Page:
Professors of the Law: Barristers and English Legal Culture in the Eighteenth Century

Hardcover | May 15, 2000

byDavid Lemmings

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What happened to the culture of common law and English barristers in the long eighteenth century? In this wide-ranging sequel to Gentlemen and Barristers: The Inns of Court and the English Bar, 1680-1730, David Lemmings not only anatomizes the barristers and their world; he also explores thepopular reputation and self-image of the law and lawyers in the context of declining popular participation in litigation, increased parliamentary legislation, and the growth of the imperial state. He shows how the bar survived and prospered in a century of low recruitment and declining work, butfailed to fulfil the expectations of an age of Enlightenment and Reform. By contrast with the important role played by the common law, and lawyers, in seventeenth-century England and in colonial America, it appears that the culture and services of the barristers became marginalized as the courtsconcentrated on elite clients, and parliament became the primary point of contact between government and population. In his conclusion the author suggests that the failure of the bar and the judiciary to follow Blackstones mid-century recommendations for reforming legal culture and delivering theEnglishmans birthrights significantly assisted the growth of parliamentary absolutism in government.

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What happened to the culture of common law and English barristers in the long eighteenth century? In this wide-ranging sequel to Gentlemen and Barristers: The Inns of Court and the English Bar, 1680-1730, David Lemmings not only anatomizes the barristers and their world; he also explores thepopular reputation and self-image of the law...

David Lemmings is the Head of the Department of History at University of Newcastle, Australia.

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Format:HardcoverPublished:May 15, 2000Publisher:Oxford University PressLanguage:English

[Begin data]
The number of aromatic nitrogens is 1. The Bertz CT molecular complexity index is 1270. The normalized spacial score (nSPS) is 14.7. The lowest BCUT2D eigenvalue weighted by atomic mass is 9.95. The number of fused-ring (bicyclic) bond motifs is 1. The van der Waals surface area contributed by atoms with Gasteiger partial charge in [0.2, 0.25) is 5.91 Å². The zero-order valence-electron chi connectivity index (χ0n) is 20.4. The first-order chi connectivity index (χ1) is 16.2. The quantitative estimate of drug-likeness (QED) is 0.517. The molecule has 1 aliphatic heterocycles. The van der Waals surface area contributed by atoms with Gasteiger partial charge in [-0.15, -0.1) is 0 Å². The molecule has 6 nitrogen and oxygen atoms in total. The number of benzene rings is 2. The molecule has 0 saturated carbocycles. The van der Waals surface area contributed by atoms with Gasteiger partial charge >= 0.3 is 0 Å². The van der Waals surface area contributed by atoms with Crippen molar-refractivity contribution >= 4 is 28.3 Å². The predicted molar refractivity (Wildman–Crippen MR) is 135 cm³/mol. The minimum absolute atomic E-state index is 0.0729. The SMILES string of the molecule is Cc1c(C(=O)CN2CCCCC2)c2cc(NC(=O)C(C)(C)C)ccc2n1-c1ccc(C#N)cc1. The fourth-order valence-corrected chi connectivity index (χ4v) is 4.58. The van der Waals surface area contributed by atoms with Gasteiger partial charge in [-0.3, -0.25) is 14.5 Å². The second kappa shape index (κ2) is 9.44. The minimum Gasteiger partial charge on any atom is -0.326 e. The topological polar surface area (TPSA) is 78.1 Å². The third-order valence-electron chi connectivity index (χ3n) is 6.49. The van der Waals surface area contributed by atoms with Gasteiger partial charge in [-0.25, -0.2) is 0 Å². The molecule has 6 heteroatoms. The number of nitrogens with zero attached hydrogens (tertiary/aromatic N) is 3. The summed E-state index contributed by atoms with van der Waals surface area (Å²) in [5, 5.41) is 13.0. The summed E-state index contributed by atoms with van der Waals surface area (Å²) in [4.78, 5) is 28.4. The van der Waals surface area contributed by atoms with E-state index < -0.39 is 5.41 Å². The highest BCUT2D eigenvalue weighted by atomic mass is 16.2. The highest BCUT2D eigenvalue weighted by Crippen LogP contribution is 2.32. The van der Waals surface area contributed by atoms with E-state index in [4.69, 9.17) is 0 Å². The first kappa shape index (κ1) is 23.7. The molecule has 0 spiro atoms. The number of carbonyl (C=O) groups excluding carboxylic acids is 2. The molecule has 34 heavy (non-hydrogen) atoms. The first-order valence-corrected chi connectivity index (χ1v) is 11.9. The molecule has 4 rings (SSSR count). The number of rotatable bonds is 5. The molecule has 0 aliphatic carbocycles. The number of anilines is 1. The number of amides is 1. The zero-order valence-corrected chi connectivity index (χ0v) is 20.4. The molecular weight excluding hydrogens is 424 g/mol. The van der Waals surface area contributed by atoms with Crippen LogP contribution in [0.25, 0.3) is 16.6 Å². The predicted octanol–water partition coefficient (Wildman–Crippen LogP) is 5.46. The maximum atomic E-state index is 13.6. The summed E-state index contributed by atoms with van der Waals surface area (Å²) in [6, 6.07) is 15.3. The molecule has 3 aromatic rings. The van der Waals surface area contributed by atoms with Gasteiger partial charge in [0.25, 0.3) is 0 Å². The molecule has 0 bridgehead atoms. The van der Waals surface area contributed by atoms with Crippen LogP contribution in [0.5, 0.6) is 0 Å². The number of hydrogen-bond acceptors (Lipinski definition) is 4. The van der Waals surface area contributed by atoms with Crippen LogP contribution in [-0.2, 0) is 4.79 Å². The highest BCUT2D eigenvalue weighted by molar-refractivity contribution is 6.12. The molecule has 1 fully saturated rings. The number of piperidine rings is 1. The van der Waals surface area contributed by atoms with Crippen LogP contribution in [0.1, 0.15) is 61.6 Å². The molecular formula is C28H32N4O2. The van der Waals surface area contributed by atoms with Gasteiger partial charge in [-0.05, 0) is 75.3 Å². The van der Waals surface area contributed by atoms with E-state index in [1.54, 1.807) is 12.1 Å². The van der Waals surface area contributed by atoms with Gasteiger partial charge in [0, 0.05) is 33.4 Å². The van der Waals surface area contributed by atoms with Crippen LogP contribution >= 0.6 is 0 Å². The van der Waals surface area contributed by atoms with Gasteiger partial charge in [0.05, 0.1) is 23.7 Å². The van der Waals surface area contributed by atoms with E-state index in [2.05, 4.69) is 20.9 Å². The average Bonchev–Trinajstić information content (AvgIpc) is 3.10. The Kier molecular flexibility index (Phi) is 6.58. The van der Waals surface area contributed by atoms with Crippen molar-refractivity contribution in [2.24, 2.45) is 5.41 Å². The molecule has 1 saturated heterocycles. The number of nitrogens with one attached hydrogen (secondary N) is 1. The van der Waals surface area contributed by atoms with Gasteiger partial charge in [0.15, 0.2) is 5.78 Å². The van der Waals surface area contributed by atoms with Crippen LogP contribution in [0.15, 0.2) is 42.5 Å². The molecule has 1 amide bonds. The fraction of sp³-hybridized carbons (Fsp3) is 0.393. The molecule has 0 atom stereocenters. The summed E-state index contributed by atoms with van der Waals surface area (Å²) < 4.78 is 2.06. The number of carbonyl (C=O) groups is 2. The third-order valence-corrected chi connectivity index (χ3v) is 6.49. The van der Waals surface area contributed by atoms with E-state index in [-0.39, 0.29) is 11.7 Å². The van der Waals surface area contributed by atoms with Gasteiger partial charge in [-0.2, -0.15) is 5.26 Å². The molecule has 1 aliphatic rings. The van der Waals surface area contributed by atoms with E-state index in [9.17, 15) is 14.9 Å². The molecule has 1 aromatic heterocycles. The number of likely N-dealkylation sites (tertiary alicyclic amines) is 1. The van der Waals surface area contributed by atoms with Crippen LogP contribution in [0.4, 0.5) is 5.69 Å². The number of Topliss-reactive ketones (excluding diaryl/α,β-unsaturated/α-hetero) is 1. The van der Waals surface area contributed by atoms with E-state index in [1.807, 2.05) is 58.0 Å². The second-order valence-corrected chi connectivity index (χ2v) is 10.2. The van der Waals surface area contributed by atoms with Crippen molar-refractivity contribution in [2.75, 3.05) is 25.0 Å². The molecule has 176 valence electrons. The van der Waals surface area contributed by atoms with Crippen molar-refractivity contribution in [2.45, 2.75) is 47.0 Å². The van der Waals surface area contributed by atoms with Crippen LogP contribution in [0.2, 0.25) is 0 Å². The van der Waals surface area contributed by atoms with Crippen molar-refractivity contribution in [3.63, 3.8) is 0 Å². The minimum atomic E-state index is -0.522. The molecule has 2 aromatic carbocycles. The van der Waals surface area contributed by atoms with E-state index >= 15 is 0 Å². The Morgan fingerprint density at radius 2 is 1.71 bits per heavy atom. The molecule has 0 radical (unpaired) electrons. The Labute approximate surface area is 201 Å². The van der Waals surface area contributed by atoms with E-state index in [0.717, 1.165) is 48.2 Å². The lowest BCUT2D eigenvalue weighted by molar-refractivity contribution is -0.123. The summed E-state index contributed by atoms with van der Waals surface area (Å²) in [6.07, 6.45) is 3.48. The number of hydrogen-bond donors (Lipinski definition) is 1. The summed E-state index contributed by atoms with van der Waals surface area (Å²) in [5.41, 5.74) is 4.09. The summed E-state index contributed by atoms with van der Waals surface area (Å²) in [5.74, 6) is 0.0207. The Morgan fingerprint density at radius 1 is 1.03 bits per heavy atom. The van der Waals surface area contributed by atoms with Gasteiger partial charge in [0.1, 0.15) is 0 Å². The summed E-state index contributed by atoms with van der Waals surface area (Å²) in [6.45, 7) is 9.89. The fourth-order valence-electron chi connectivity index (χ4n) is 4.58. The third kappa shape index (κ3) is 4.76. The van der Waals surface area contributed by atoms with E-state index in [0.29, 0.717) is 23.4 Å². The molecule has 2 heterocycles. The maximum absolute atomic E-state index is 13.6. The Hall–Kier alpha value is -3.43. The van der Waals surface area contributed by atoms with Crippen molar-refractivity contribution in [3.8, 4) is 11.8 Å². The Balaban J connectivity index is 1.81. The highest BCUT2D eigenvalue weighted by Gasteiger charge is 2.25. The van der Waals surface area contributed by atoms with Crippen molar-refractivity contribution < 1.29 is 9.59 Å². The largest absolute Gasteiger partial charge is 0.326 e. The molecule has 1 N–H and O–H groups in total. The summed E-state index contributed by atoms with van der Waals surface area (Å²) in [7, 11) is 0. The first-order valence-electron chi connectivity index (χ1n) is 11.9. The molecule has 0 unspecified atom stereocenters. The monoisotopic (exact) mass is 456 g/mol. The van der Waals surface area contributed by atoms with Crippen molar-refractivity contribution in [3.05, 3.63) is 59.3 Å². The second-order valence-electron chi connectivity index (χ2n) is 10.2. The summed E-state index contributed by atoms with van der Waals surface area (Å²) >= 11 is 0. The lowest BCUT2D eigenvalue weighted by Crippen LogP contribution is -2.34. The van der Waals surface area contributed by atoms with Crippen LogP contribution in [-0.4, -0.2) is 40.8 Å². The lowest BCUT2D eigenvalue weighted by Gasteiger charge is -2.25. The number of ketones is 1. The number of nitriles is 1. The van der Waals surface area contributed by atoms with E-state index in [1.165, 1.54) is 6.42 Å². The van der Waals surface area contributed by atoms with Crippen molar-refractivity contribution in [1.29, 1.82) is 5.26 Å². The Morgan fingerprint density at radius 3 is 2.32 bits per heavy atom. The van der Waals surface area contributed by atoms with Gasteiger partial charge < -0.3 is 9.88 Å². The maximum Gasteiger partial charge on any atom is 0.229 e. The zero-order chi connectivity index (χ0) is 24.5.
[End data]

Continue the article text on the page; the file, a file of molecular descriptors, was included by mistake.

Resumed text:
The following ISBNs are associated with this title:

ISBN - 10:0198207212

ISBN - 13:9780198207214

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Table of Contents

I. Introduction: Two Stories of the LawHistorians, the Law, and Eighteenth-Century SocietyAnother Story of the Law: the Reputation of Lawyers and the CourtsII. The Work of the Bar and Working LifeAdvocacy and Pleading: The Shape of Barristers WorkCounselling and ConveyingEveryday LifeIII. Barristers and Practisers: Numbers and ProspectsBarristers and Non PractisersPractisers: Supply and DemandThe Characteristics of Litigation: A Crisis in Westminster Hall?Prospects for Barristers: Keeping Life GoingIV. Gentlemen Bred to the Law: Induction and Legal EducationMotives and Qualifications: Hopes and DreamsThe Failure of Institutions: Education at the Universities and the InnsA Dry and Disgusting Study: Learning the LawA Cultural Challenge?V. Practice at the Centre: Westminster Hall and Its SatellitesStarting Out: Launching A PracticeWinners and Losers: The Distribution of Work in Westminster HallGetting On: Practices, Fees, and IncomesVI. Practice at the Margins: The Old Bailey and the ColoniesTribunes of the People: The Old Bailey Bar Law, Lawyers, andIreland and America: Colonial Bars and BarristersLaw, Lawyers, and 1776: Contrasting American Attorneys and English BarristersVII. Advancement and IndependenceRank and Status at the Inns of Court: Internal PromotionPatronage, Politics, and Office: External PromotionServing the State? The Independence of Bar and BenchVIII. Conclusion: The Culture of the Bar and the Recession of the Common LawCollective Life and Rituals 24. Self-Images: Collective Self-Esteem and Legitimating ConceptsSelf-Images: Collective Self-Esteem and Legitimating ConceptsConsequences? : The Failure of the Bar and Recession of the Common LawAppendix A: Methodology and Biographical Notes for Barrister Samples, 1719-21 and 1769-71Appendix B: A Prescription for Educating a Barrister, 1736Appendix C: Leading Counsel In Kings Bench, Exchequer, Common Pleas, and Chancery, 1720, 1740, 1770, 1790Appendix D: A Junior Barrister's Complaints about the Selection and Advantage of King's Counsel, 1750

Editorial Reviews

`meaty study ... Professors of the Law is a treasure trove of new analysis and information about the working lives and cultural impact of barristers in the long eighteenth century.'Penelope J. Corfield, TLS